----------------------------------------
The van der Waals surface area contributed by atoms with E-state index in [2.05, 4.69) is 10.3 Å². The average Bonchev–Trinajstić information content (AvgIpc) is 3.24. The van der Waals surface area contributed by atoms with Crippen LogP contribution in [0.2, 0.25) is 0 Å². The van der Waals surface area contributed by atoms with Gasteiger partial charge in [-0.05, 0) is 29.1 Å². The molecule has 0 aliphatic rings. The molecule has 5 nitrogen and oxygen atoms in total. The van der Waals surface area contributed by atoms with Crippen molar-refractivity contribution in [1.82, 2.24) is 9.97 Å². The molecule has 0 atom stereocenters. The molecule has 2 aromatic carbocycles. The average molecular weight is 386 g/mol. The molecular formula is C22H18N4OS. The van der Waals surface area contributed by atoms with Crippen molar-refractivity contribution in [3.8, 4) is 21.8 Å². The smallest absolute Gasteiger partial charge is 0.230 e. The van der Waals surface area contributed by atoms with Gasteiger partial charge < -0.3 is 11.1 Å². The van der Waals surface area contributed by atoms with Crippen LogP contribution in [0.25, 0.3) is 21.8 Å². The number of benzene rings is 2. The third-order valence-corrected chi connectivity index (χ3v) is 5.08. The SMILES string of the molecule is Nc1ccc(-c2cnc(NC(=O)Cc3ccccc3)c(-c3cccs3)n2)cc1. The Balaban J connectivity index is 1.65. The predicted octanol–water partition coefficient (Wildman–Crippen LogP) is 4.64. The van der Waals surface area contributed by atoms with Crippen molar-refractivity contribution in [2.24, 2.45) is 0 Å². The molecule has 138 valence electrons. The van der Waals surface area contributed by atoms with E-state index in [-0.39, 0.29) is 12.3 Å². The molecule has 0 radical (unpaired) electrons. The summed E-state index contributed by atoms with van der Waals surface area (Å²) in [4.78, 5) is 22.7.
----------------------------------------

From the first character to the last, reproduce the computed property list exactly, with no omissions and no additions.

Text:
The van der Waals surface area contributed by atoms with E-state index in [2.05, 4.69) is 10.3 Å². The average Bonchev–Trinajstić information content (AvgIpc) is 3.24. The van der Waals surface area contributed by atoms with Crippen LogP contribution in [0.2, 0.25) is 0 Å². The van der Waals surface area contributed by atoms with Gasteiger partial charge in [-0.05, 0) is 29.1 Å². The molecule has 0 aliphatic rings. The molecule has 5 nitrogen and oxygen atoms in total. The van der Waals surface area contributed by atoms with Crippen molar-refractivity contribution in [1.82, 2.24) is 9.97 Å². The molecule has 0 atom stereocenters. The molecule has 2 aromatic carbocycles. The average molecular weight is 386 g/mol. The molecular formula is C22H18N4OS. The van der Waals surface area contributed by atoms with Crippen molar-refractivity contribution in [3.8, 4) is 21.8 Å². The smallest absolute Gasteiger partial charge is 0.230 e. The van der Waals surface area contributed by atoms with Gasteiger partial charge < -0.3 is 11.1 Å². The van der Waals surface area contributed by atoms with Crippen LogP contribution in [0.25, 0.3) is 21.8 Å². The number of benzene rings is 2. The third-order valence-corrected chi connectivity index (χ3v) is 5.08. The SMILES string of the molecule is Nc1ccc(-c2cnc(NC(=O)Cc3ccccc3)c(-c3cccs3)n2)cc1. The Balaban J connectivity index is 1.65. The predicted octanol–water partition coefficient (Wildman–Crippen LogP) is 4.64. The van der Waals surface area contributed by atoms with Crippen molar-refractivity contribution in [2.24, 2.45) is 0 Å². The molecule has 138 valence electrons. The van der Waals surface area contributed by atoms with E-state index in [-0.39, 0.29) is 12.3 Å². The molecule has 0 radical (unpaired) electrons. The summed E-state index contributed by atoms with van der Waals surface area (Å²) in [4.78, 5) is 22.7.